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Interpretation Letter 2-547(I)-Relationship of the Terms Breakaway and Crashworthy

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U.S. Department of Transportation
Federal Highway Administration

400 Seventh St., S.W.
Washington, D.C. 20590

April 2, 2004

Refer to: HOTO-1

Ms. Sue Reiss
Regional Sales Manager
Impact Recovery Systems
P.O. Box 12637
246 West Josephine Street
San Antonio, TX 78212

Dear Ms. Reiss:

Thank you for your letter of February 10 requesting the Federal Highway Administration (FHWA) to consider replacement of the term "breakaway" with the term "yielding" or "crashworthy" in the Manual on Uniform Traffic Control Devices (MUTCD). For recordkeeping purposes, we have assigned your request the following official ruling number and title: "2-547(I)-Relationship of the Terms Breakaway and Crashworthy."

The definition of crashworthy is contained in Section 1A.13 of the MUTCD. This definition reads as follows: A characteristic of a roadside appurtenance that has been successfully crash tested in accordance with a national standard such as the National Cooperative Highway Research Program Report 350, "Recommended Procedures for Safety Performance Evaluation of Highway Features."

The 2002 AASHTO Roadside Design Guide (Chapter 4.1, Acceptance Criteria for Breakaway Supports) uses the term "breakaway" to describe all types of sign, luminaire, and traffic signal supports that are designed to yield when impacted by a vehicle. The Roadside Design Guide also indicates that the criteria used to determine if a support is considered breakaway can be found in the AASHTO Standard Specifications for Structural Supports for Highway Signs, Luminaires, and Traffic Signals. The AASHTO specifications have been revised so that the breakaway requirements are identical to the crashworthy requirements in NCHRP Report 350.

Based upon the information provided above, it is our interpretation that breakaway and crashworthy are interchangeable terms. When the term breakaway is used, it means that the sign support is designed so that it breaks away safely-even in the case of a steel post. It is the intent of the FHWA for safety purposes to install traffic signs that are not only breakaway but to install traffic signs that are. also crashworthy. Therefore, we consider the terminology in the MUTCD to be correct and do not intend to change it at this time.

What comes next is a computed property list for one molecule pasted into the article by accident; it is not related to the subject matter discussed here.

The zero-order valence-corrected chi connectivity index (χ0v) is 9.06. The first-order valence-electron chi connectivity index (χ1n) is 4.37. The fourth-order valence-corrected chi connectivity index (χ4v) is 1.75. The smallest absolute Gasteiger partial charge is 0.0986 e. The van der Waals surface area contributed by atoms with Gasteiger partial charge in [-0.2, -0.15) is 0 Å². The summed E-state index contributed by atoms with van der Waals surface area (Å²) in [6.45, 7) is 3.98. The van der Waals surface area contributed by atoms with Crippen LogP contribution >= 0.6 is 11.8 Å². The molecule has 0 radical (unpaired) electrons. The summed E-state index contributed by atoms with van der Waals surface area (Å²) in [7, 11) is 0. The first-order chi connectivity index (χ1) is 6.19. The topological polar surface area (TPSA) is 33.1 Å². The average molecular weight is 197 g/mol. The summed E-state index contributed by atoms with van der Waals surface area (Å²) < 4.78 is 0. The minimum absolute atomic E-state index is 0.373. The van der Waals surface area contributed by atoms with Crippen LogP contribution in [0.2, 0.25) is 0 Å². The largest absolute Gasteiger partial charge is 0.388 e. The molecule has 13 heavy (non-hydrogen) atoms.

We appreciate your concern for highway safety and encourage you to continue making comments on the MUTCD. If you have questions or wish additional information, please feel free to call Fred Ranck, Safety Engineer, at 708-283-3545 at FHWA's Resource Center-Olympia Fields, Illinois.

Sincerely yours,

/s/ Ernest Huckaby for

Regina S. McElroy
Director, Office of Transportation Operations

IMPACT Recovery Systems

"Impacting Today's Roads for a Safer Tomorrow"

Sue Reiss
Regional Sales Manager
PO Box 12637
246 West Josephine St.
San Antonio, TX 78212
Phone (210) 385-0029
Fax (305) 946-0213

Tuesday, February 10, 2004

Regina. McElroy
Federal Highway Administration
HOTO-1, Room 3408
400 Seventh Street, SW
Washington, DC 20590 United States

Dear Regina:

This letter is written to address an issue contained in the new Section 2B. 12 IN-STREET PEDESTRIAN CROSSING SIGNS (RI-6, RI-6a).

Said section indicates "If the In-Street Pedestrian Crossing Sign is placed i nthe roadway, the sign support shall comply with the breakaway requirements of the latest edition of AASHTO's "Specification for Structual Supports for Highway Signs, Luminaries and Traffic Signals".

This wording would necessitate that any in-street pedestrian sign would be not only "breakaway", but by nature, contain a steel post. Such a requirement could compromise the safety of both the pedestrian and motorist and virtually eliminate the use of a safer, more commonly used sign support system.

The term "breakaway" normally does not ensure that the sign support is crashworthy, nor that it would meet NCHRP 350 test requirements.

Therefore, I would request that your Agency reconsider the terminology in the above-referenced section and consider replacing it with either "yielding" or "Cashworthy" in its place.

I look forward to hearing from you in this regard.


Sue Reiss